So what are concerns that any Board negotiating a Scheme might want to concern themselves with?

Fair value: Boards are obligated to have a clear understanding of the fair value of the company. This isn’t necessarily related to share price – arguably, the recent performance of the NZX market as compared with global benchmarks is a causative factor in the number of NBIO’s that have been received over the last 9 months (lest we forget: Arvida, Sky TV, MHM, Rakon, Comvita). Where there is some uncertainty, the Board may seek a ‘fresh view’ from an external analyst or valuer. The more complex the company, the more time that can take.

Complexity: As a follow on from the above, the inherent complexity of Rakon’s business does not help. Any tech company is ‘IP rich’; add to that the nature of Rakon’s business (including Defence) and the geo-political complexity associated with the markets it operates in. That complexity is likely to be of concern to both Rakon and the offeror also – both parties will take time to verify their assumptions surrounding fair value.

Finalising due diligence: This can, and should, be a complex negotiation. NZSA would be concerned if any target company allowed due diligence by an offeror without appropriate conditions being placed on what was discovered by the offeror. In Rakon’s case, their announcements have made clear that the NBIO was received from an industry player; while stated to not be a direct competitor, this is a key factor. Giving an industry participant access to the proprietary keys to your own chamber of secrets should indeed be a protracted negotiation. A potential outcome is that the bidder decides not to proceed with any takeover – but now has a deep knowledge of the inner workings of Rakon. Even if the offeror is not a competitor today, that offers them great scope to become a future competitor.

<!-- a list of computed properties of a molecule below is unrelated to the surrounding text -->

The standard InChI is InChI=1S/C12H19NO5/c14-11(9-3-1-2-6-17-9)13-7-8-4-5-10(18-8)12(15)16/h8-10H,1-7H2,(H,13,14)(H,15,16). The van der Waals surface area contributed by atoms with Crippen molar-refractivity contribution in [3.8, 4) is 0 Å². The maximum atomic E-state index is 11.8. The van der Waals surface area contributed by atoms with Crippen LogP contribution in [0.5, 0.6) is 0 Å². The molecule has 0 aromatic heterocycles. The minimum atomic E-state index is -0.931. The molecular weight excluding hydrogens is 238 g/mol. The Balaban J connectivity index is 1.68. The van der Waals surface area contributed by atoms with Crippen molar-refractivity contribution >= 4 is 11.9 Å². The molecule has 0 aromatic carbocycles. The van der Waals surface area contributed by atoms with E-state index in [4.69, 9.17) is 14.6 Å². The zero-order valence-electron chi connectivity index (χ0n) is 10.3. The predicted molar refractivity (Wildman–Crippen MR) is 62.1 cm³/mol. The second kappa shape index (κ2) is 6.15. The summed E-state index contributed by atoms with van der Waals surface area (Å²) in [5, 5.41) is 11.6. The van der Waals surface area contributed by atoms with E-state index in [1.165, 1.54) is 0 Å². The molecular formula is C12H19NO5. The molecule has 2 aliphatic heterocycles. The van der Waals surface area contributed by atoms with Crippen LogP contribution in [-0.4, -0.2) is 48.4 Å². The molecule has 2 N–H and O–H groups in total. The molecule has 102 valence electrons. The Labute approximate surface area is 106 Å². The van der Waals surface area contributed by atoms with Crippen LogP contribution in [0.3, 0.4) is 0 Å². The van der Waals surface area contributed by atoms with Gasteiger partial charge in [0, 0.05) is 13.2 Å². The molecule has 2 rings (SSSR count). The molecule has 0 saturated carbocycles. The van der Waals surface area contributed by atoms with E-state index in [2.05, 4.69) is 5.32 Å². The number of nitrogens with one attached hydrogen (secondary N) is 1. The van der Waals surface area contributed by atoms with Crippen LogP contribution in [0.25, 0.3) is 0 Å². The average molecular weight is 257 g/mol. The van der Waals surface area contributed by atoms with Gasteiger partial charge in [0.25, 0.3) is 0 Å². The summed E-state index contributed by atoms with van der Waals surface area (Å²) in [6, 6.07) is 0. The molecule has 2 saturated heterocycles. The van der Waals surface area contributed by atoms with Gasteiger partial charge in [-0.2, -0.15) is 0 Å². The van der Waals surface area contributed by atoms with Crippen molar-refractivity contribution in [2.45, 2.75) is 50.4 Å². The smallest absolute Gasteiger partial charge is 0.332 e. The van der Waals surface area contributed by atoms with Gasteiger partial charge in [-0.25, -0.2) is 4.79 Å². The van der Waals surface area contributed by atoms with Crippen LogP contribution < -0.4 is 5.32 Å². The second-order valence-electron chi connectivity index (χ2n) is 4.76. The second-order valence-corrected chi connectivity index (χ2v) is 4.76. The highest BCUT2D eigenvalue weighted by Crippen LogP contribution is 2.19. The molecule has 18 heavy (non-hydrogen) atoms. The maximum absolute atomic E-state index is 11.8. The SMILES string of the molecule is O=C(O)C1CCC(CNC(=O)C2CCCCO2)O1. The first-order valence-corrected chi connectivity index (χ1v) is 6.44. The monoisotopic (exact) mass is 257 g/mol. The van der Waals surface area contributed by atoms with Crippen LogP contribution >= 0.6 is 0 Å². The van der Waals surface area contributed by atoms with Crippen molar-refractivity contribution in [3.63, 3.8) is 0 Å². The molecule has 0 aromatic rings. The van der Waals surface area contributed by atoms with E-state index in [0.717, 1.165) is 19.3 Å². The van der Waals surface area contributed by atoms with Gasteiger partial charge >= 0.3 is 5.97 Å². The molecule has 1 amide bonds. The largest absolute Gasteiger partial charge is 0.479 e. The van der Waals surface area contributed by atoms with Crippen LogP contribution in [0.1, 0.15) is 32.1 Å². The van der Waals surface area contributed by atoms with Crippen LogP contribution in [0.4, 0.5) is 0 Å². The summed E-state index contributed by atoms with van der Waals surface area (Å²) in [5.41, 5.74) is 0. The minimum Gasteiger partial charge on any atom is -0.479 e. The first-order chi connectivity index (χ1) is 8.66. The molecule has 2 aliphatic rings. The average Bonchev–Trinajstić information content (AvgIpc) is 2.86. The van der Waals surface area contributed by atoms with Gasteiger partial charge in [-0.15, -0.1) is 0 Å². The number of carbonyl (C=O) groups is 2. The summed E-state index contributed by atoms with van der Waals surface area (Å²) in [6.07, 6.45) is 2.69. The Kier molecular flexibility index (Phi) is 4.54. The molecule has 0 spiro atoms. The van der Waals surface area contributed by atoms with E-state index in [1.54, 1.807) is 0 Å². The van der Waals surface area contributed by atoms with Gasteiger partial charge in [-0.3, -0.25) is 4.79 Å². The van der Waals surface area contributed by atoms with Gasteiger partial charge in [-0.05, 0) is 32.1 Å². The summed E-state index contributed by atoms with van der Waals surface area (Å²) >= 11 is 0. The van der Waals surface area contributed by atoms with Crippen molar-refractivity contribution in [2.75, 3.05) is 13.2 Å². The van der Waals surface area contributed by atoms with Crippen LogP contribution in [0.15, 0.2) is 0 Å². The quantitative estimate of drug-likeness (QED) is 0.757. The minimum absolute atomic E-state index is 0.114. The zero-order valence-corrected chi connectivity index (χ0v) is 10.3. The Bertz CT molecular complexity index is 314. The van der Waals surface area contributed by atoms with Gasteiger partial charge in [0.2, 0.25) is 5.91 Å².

Confidentiality: A separate, but related, issue. It is not a great outcome for Rakon (nor its shareholders) if commercially sensitive information becomes general market knowledge.

“In play” considerations: The very act by a Board of declaring an offer, regardless of its status, is likely to encourage other interested parties to come forward. That could be a good outcome for shareholders – but one that is likely to be discouraged in terms of any negotiation with a bidder. In this case, that may be a factor in the offeror attempting to maintain confidentiality, to limit the degree to which others may express interest. It is in shareholders’ interests for the Rakon board to negotiate against any restriction to solicit other opportunities.

Trading and Operations: There is some potential for target companies to be restricted in undertaking the ongoing investment required to support their existing operations while a Scheme of Arrangement is being negotiated. If the offeror for Rakon is indeed an industry participant, shareholders would expect the Board to ensure that Rakon can operate until any final agreement is reached.

It is, of course, worth noting that Rakon is likely to have a future as an independent company – yesterday’s announcement of a new $17m contract is ample evidence of that. The question for the Board is whether that future value is greater than what can be negotiated with any Offeror at this time.

Shareholders should want the Rakon Board to make progress on the NBIO, and should expect to receive reasonable assurance that work is progressing. But that should not be at the expense of shareholder value. The old saying “patience is a virtue” comes with a very real financial payoff for shareholders.

Oliver Mander